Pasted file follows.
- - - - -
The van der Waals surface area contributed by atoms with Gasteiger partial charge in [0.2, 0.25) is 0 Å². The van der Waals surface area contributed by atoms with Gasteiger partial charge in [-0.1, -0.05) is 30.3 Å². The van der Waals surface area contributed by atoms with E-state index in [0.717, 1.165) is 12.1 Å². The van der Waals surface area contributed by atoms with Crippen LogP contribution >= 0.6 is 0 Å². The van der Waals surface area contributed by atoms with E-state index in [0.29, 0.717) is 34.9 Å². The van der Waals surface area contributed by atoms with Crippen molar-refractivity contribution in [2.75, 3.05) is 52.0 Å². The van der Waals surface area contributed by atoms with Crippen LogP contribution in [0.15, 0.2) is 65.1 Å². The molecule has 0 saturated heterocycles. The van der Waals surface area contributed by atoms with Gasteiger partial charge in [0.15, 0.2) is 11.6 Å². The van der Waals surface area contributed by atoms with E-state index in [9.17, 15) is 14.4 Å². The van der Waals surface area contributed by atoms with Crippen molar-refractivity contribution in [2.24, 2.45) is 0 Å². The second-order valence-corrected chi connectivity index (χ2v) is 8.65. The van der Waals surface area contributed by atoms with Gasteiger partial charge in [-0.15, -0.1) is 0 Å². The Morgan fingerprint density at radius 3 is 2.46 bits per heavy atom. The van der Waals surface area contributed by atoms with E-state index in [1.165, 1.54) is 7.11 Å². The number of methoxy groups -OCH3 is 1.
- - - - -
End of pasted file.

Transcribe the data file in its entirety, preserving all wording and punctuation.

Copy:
The van der Waals surface area contributed by atoms with Gasteiger partial charge in [0.2, 0.25) is 0 Å². The van der Waals surface area contributed by atoms with Gasteiger partial charge in [-0.1, -0.05) is 30.3 Å². The van der Waals surface area contributed by atoms with E-state index in [0.717, 1.165) is 12.1 Å². The van der Waals surface area contributed by atoms with Crippen LogP contribution >= 0.6 is 0 Å². The van der Waals surface area contributed by atoms with E-state index in [0.29, 0.717) is 34.9 Å². The van der Waals surface area contributed by atoms with Crippen molar-refractivity contribution in [2.75, 3.05) is 52.0 Å². The van der Waals surface area contributed by atoms with Crippen LogP contribution in [0.15, 0.2) is 65.1 Å². The molecule has 0 saturated heterocycles. The van der Waals surface area contributed by atoms with Gasteiger partial charge in [0.15, 0.2) is 11.6 Å². The van der Waals surface area contributed by atoms with E-state index in [9.17, 15) is 14.4 Å². The van der Waals surface area contributed by atoms with Crippen molar-refractivity contribution in [2.24, 2.45) is 0 Å². The second-order valence-corrected chi connectivity index (χ2v) is 8.65. The van der Waals surface area contributed by atoms with Gasteiger partial charge in [-0.15, -0.1) is 0 Å². The Morgan fingerprint density at radius 3 is 2.46 bits per heavy atom. The van der Waals surface area contributed by atoms with E-state index in [1.165, 1.54) is 7.11 Å². The number of methoxy groups -OCH3 is 1.